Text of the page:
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Teaching Laboratory Classes

Written by Alan Dickman, Ersted Award winning teacher, 301 Pacific Hall (346-2549), adickman@oregon.uoregon.edu, on September 14, 1994

You can do almost anything in a laboratory setting that can be done in other class settings including discussions and giving lectures. But because the reverse is not true, and most of us are not fortunate enough to be able to hold all class sessions in the lab, the real question is, how can we make most efficient use of laboratory time? This requires that you know what you want to accomplish in the laboratory, and this will depend on who your students are, what kind of class you teach, and your constraints (time, materials, equipment).

Here are some things that I think are often quite valuable and that can be accomplished better in a laboratory setting than in a large lecture. I will briefly explain why I do these, and give a few examples from some of my courses.

Get to know your students and create a safe and friendly atmosphere.
The better you know students the easier it will be for you to help them learn and the more they will feel a part of the class. We take pictures of students on the first day and either write their names directly on the photos, or use a portrait camera and take their picture while they are holding a name tag. If feasible, encourage students to bring goodies to share with the class. If there are concerns about personal safety (toxic materials) or care of valuable equipment (computers) see if a clean bench can be established, or if a nearby room is available for such activities either during or before the lab.

Get students to work in small groups with other students.
Explaining a concept to someone else is a good way to learn it. You can build these kind of exercises into lab activities, either formally or informally. We intentionally put 8 to 12 computers into a lab of 24 students and routinely ask them to make predictions about what will happen in a given situation, and then to compare their answer with another student. These interchanges can be very valuable to students.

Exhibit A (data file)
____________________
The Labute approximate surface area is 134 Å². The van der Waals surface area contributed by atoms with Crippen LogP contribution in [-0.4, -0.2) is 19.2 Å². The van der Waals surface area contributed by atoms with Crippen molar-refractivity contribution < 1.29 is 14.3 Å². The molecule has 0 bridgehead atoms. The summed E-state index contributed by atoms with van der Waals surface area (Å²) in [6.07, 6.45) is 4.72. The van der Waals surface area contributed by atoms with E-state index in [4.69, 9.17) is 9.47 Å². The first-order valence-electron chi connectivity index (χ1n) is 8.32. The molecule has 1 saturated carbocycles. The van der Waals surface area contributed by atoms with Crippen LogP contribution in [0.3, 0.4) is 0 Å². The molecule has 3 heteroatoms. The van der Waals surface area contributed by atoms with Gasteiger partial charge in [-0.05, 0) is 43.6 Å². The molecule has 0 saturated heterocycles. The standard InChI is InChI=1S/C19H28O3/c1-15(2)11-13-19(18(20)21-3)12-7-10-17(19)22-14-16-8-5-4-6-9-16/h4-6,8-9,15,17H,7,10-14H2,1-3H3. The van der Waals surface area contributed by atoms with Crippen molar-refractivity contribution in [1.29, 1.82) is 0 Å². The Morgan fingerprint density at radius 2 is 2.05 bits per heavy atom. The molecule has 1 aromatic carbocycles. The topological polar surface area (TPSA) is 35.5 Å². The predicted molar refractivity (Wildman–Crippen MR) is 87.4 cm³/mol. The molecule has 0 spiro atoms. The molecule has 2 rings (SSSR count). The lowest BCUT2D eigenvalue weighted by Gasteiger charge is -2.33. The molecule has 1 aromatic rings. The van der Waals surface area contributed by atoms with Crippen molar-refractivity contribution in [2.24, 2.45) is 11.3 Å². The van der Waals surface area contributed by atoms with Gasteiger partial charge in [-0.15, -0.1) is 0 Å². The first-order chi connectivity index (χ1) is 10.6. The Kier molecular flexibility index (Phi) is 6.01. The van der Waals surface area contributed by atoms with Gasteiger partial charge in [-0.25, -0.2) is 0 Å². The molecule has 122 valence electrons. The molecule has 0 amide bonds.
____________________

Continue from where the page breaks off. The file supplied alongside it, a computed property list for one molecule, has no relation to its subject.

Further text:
Motivate students with hand-on examples.
In biology, we are able to take advantage of students natural interest in living things to spark their enthusiasm for more abstract concepts. While these kinds of opportunities are not inherently investigative, they can be made to be so. For example, we look at soil arthropods from a variety of forest types, and ask students to make a hypothesis about the differences they observe in abundance and diversity.

Allow students to be creative.
Scientists agree that science is a creative activity but many lab classes have students work through a list of predetermined procedures. When possible, have students help design the protocol. In other words, have them be real scientists. For example, after introducing students to soil fauna, and getting them to think about differences between sites, we have them (working in small groups) design an experiment to test one of their hypotheses. Then the class discusses these experiments, and chooses one (after modifications) to actually carry out in another lab period.